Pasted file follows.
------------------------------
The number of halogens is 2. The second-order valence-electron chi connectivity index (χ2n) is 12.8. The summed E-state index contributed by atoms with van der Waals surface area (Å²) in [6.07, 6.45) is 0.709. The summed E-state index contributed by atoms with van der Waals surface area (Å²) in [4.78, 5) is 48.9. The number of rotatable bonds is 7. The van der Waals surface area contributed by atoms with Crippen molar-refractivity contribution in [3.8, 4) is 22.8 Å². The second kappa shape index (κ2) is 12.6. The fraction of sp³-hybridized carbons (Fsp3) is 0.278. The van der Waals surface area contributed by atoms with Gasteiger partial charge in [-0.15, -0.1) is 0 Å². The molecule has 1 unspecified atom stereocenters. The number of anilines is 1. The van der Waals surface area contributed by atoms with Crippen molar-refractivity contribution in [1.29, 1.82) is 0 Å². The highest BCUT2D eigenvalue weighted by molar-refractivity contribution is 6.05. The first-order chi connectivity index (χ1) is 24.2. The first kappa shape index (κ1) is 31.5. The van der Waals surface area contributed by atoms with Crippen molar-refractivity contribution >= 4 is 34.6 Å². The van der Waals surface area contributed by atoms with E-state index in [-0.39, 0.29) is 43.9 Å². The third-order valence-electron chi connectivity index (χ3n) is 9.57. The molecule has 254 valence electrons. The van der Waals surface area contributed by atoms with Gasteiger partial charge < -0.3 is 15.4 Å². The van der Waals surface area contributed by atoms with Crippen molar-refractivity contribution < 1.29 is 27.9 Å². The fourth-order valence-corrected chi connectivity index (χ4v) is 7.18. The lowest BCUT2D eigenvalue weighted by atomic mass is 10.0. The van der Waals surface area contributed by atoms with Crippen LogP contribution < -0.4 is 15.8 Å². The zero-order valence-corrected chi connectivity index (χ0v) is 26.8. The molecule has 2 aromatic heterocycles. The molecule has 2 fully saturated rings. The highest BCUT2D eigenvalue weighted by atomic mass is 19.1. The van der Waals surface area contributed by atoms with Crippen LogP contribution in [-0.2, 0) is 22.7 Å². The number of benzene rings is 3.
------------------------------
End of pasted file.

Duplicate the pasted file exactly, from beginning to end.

The number of halogens is 2. The second-order valence-electron chi connectivity index (χ2n) is 12.8. The summed E-state index contributed by atoms with van der Waals surface area (Å²) in [6.07, 6.45) is 0.709. The summed E-state index contributed by atoms with van der Waals surface area (Å²) in [4.78, 5) is 48.9. The number of rotatable bonds is 7. The van der Waals surface area contributed by atoms with Crippen molar-refractivity contribution in [3.8, 4) is 22.8 Å². The second kappa shape index (κ2) is 12.6. The fraction of sp³-hybridized carbons (Fsp3) is 0.278. The van der Waals surface area contributed by atoms with Gasteiger partial charge in [-0.15, -0.1) is 0 Å². The molecule has 1 unspecified atom stereocenters. The number of anilines is 1. The van der Waals surface area contributed by atoms with Crippen molar-refractivity contribution in [1.29, 1.82) is 0 Å². The highest BCUT2D eigenvalue weighted by molar-refractivity contribution is 6.05. The first-order chi connectivity index (χ1) is 24.2. The first kappa shape index (κ1) is 31.5. The van der Waals surface area contributed by atoms with Crippen molar-refractivity contribution >= 4 is 34.6 Å². The van der Waals surface area contributed by atoms with E-state index in [-0.39, 0.29) is 43.9 Å². The third-order valence-electron chi connectivity index (χ3n) is 9.57. The molecule has 254 valence electrons. The van der Waals surface area contributed by atoms with Gasteiger partial charge < -0.3 is 15.4 Å². The van der Waals surface area contributed by atoms with Crippen molar-refractivity contribution < 1.29 is 27.9 Å². The fourth-order valence-corrected chi connectivity index (χ4v) is 7.18. The lowest BCUT2D eigenvalue weighted by atomic mass is 10.0. The van der Waals surface area contributed by atoms with Crippen LogP contribution < -0.4 is 15.8 Å². The zero-order valence-corrected chi connectivity index (χ0v) is 26.8. The molecule has 2 aromatic heterocycles. The molecule has 2 fully saturated rings. The highest BCUT2D eigenvalue weighted by atomic mass is 19.1. The van der Waals surface area contributed by atoms with Crippen LogP contribution in [-0.2, 0) is 22.7 Å². The number of benzene rings is 3.